You know how it is when you really have to think on your feet? Well, this was one of those moments…
I was prepared (or so I thought). Before I left Australia for Taiwan I was told 17 people had registered for my pre-conference workshop, but to bring 22 booklets “just in case”. Based on previous experience I’d anticipated a mix of nationalities and language groups from across Asia e.g. Taiwan, Japan, Korea, India and maybe a couple from Europe or the Americas. I’d planned the day based on what I knew at the time.
I turned up at the 2016 International Facilitators Conference (IAF) – Asia Region, in beautiful Hualien, Taiwan and discovered:
- More had registered for my pre-conference workshop while I was travelling and now there would be 28 participants
- 28 people spoke Mandarin … and then there was me
- some participants from China didn’t speak English at all
What to do?
Facilitators need to be flexible at the best of times. I’ve had some challenging “think fast on your feet” moments over the years. Facilitators running learning workshops for other facilitators at a facilitation conference also need to model “adapting processes to changing situations and the needs of the group” (IAF Competency D3).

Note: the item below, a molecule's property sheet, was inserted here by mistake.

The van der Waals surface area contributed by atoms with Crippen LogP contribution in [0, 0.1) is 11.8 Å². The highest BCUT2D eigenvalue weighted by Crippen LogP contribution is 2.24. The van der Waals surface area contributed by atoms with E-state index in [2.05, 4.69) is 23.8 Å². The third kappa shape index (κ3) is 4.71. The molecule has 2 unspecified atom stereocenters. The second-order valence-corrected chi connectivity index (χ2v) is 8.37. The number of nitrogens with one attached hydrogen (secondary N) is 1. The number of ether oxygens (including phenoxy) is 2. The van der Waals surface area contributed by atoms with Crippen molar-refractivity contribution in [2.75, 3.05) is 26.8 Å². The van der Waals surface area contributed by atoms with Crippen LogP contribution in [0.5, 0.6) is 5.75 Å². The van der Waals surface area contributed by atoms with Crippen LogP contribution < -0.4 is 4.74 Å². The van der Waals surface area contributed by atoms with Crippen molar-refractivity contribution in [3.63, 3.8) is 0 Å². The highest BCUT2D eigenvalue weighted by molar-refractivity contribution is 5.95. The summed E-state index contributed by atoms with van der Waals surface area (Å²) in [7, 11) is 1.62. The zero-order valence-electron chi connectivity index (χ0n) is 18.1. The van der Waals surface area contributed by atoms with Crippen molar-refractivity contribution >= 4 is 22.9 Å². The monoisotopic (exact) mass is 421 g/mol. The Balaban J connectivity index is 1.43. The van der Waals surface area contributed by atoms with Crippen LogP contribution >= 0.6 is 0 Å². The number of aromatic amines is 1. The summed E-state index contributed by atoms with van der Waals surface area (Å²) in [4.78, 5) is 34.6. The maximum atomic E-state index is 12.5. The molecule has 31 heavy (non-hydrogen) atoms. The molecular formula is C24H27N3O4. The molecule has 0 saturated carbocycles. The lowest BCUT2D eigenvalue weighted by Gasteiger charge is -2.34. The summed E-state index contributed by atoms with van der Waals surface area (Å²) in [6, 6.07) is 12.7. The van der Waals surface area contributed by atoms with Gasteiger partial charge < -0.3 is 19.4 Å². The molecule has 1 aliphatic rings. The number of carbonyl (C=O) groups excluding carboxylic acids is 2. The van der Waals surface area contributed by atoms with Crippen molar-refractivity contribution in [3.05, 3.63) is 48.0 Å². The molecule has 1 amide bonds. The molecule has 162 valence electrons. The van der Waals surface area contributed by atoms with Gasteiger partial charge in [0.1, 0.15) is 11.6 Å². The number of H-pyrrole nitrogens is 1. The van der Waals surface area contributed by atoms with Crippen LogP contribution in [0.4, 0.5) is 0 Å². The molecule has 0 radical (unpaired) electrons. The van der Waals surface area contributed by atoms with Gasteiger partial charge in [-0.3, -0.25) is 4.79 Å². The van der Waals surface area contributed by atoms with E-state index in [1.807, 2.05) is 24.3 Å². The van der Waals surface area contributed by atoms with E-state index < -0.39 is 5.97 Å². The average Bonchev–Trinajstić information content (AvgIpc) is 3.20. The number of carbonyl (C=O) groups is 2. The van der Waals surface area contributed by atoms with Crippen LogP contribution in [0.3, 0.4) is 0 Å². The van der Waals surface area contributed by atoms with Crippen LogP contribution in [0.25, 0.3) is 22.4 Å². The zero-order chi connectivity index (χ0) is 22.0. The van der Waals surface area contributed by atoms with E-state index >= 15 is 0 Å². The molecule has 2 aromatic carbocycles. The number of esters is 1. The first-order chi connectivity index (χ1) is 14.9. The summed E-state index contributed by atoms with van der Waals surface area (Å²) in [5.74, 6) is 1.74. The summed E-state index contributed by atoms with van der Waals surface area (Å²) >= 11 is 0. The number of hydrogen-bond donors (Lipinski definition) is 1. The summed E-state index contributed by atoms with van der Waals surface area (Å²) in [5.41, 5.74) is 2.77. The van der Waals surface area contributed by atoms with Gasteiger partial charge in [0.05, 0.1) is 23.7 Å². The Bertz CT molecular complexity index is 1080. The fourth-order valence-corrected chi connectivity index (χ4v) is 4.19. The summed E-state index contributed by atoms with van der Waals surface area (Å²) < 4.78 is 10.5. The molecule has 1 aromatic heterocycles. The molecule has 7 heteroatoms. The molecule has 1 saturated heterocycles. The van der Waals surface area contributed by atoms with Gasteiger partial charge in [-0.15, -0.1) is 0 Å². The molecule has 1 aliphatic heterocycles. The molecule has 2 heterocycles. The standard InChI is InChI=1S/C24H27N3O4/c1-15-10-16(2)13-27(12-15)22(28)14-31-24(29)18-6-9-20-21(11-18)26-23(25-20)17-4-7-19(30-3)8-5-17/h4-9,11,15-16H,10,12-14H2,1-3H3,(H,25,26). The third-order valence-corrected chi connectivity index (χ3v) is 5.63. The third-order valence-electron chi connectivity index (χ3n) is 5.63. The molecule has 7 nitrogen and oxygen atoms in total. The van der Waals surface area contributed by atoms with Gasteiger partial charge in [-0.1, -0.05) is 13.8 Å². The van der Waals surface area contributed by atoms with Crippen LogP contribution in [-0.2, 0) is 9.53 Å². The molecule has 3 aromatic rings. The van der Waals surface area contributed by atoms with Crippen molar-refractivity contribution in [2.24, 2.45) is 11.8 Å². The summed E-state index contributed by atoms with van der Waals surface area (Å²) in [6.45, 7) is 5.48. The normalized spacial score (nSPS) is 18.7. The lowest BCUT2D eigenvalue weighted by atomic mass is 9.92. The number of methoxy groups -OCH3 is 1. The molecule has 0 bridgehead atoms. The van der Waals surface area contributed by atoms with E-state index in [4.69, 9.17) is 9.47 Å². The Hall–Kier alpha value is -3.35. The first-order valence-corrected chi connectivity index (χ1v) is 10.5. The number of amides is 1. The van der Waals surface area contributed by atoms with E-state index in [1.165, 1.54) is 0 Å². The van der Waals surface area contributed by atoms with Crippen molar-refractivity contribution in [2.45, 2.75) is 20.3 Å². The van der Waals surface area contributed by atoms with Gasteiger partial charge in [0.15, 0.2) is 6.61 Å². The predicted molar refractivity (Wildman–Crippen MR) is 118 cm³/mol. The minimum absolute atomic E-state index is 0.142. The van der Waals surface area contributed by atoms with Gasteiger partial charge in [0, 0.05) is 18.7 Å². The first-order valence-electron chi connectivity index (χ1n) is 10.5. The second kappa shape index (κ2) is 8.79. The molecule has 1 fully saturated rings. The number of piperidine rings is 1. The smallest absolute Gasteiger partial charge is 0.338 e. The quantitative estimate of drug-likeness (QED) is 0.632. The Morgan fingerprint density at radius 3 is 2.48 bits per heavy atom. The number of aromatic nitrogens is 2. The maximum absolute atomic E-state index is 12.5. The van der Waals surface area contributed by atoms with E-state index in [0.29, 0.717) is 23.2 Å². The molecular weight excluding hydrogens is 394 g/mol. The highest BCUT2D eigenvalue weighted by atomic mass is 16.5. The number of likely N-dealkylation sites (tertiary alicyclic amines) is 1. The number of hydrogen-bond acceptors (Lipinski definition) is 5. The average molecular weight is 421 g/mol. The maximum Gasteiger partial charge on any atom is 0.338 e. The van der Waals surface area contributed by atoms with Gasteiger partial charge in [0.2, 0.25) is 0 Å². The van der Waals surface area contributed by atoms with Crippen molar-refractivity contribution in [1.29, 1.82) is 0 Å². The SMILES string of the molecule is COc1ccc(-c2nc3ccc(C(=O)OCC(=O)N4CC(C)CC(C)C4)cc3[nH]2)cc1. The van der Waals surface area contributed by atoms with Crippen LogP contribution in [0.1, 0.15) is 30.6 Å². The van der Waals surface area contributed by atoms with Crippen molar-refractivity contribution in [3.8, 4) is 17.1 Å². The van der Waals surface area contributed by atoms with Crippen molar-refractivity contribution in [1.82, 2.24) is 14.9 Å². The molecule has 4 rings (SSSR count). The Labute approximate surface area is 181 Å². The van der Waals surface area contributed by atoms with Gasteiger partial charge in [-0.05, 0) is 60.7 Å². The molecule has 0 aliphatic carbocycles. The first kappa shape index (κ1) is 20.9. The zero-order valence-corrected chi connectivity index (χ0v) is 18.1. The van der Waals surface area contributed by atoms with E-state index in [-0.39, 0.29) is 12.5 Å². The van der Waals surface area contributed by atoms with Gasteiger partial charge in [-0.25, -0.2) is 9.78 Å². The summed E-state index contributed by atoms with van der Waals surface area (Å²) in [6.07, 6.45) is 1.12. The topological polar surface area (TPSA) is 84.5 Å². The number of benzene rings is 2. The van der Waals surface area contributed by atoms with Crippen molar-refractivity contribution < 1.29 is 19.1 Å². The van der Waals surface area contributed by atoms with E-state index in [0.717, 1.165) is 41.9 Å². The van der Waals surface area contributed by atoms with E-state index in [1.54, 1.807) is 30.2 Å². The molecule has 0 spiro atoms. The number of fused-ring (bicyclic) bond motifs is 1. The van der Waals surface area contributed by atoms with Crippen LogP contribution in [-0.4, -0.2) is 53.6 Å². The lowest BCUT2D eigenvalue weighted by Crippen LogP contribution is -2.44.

I quickly discovered we had a great group of facilitators and a helluva lot of experience and wisdom in that room. People came from Taiwan, China, Singapore, Hong Kong, Vietnam and Malaysia. All were keen to explore a systems approach through my Holistic Framework for Facilitation (the link leads to a short promo video for the workshop). The framework was designed with Process Facilitation in mind but it also works well for Training Facilitation.
Although the workshop was advertised as being conducted in English, I knew I had to adapt and adapt quickly if everyone was to get the most from the day’s learning (and what everyone had paid for). This called for some fancy footwork.
My preparations included:
- A workshop booklet with diagrams and content for each segment summarised in simple dot-points
- Laminated cards with the framework on one side and questions/consideration on the flipside *
- Instructions for activities pre-prepared on flipcharts
- The Framework for Holistic Facilitation drawn as a huge model across a wall.
These types of things have helped in the past when working with culturally and linguistically diverse groups. In this instance, it meant most of the content was written or presented visually so people could access it without depending on what I was saying.
* Interestingly the card includes the following consideration “Structure – Who is in the room? If you change the structure and make-up of the group then you change the pool of knowledge, perspectives, voices, behaviours, influence, types of contribution and ultimately the outcome”. Apt when one considers the structure of the group at hand compared to what I had anticipated.